Elizabeth Long, 18, was giddy with excitement standing at the entrance to the Grape Bowl on Thursday night. She had a speech to give, awards to receive, and four years of college work staring her in the face. But that wasn't her main concern.
"Right now, I'm just hoping my bobby pins hold," she said, pressing her white cap tightly to her red-gold curls.
The girl who earned a 4.619 grade-point average and valedictorian status toyed nervously with the end of her gold honor cord as she waited to line up with the rest of her class.
Straight As were Long's main goal when she entered high school. But on the way to that end, she found herself on the path to valedictorian.
The inspiration for her speech came to Long in the shower. Many people had advised her to begin with a quote, but she preferred to give her own message.
"It's about being your own person, even if that goes against all advice," she said.
In the fall, Long will study civil engineering at University of California, Berkeley. Then she'll shoot for a master's degree in architecture before starting on that career.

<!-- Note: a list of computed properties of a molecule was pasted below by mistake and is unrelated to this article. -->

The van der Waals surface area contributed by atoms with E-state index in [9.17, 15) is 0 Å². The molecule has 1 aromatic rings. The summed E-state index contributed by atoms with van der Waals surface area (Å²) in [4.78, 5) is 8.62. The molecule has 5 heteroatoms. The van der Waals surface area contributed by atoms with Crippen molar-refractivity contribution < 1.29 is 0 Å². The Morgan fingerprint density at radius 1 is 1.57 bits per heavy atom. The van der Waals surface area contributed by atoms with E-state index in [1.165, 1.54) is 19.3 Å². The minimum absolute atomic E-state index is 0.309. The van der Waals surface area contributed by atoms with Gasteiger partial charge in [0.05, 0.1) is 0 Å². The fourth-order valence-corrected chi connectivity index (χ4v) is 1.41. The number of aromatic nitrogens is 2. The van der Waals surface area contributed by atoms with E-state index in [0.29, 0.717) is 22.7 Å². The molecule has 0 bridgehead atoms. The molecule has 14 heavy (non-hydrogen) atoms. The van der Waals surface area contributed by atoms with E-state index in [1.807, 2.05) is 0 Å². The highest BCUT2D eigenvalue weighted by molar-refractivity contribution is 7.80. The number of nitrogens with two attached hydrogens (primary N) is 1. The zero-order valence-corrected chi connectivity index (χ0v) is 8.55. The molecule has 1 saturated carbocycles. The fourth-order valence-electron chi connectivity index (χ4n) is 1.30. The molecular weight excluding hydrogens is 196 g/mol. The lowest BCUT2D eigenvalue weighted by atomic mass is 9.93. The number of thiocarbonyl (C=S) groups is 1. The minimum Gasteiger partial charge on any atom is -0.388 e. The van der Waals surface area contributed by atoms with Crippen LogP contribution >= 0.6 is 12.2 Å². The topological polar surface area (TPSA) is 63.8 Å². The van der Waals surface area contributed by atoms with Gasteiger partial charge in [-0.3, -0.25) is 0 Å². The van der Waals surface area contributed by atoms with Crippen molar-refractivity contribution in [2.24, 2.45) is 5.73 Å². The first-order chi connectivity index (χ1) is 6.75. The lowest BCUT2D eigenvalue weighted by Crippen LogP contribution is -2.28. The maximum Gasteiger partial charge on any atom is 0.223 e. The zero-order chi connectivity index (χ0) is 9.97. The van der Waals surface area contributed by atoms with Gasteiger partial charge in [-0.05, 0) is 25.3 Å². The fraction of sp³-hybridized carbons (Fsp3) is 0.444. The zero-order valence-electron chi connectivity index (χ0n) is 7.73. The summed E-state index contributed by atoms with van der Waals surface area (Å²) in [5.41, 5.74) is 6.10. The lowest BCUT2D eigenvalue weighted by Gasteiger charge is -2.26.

She wouldn't have done it if science teacher Todd DeGrandmont hadn't encouraged her.
"He thought I'd be good at it, and pushed me to try," she said. "He cares about teaching, and it shows."
As for this summer, Long doesn't have any plans.
"I'm just going to wing it, and see what life brings," she said.
Long attended Reese Elementary School and Elkhorn School. Her parents are Dave and Linda Long. Her sister Catherine Long, 15, just completed her freshman year at Lodi High.
Long is a member of the California Scholarship Federation and competed in Science Olympiad. Last year, her Rube Goldberg project earned third place at a regional competition.
Long said her dad was absolutely instrumental in getting through school.
"He bailed me out so many times," she said.
Long likes to run and competed on both the track and cross-country teams.
One day, she hopes to travel to Spain to brush up on her Spanish language skills, or Paris to visit the Eiffel Tower and the Louvre.
She has had some exposure to international travel. The summer before high school found Long in the Ukraine on a mission trip with her church, painting houses and helping to harvest hay.
"It turns out language isn't as much of a barrier as you might think. Once you get in there and try to talk, you can usually communicate," said Long.
The moments before the ceremony were ticking away, and Long was lost in thought.
"I'm just really proud of all of us. I think we have a shot to really do something in this world," she said. "If you put in the time and you put in the work, you can make it happen."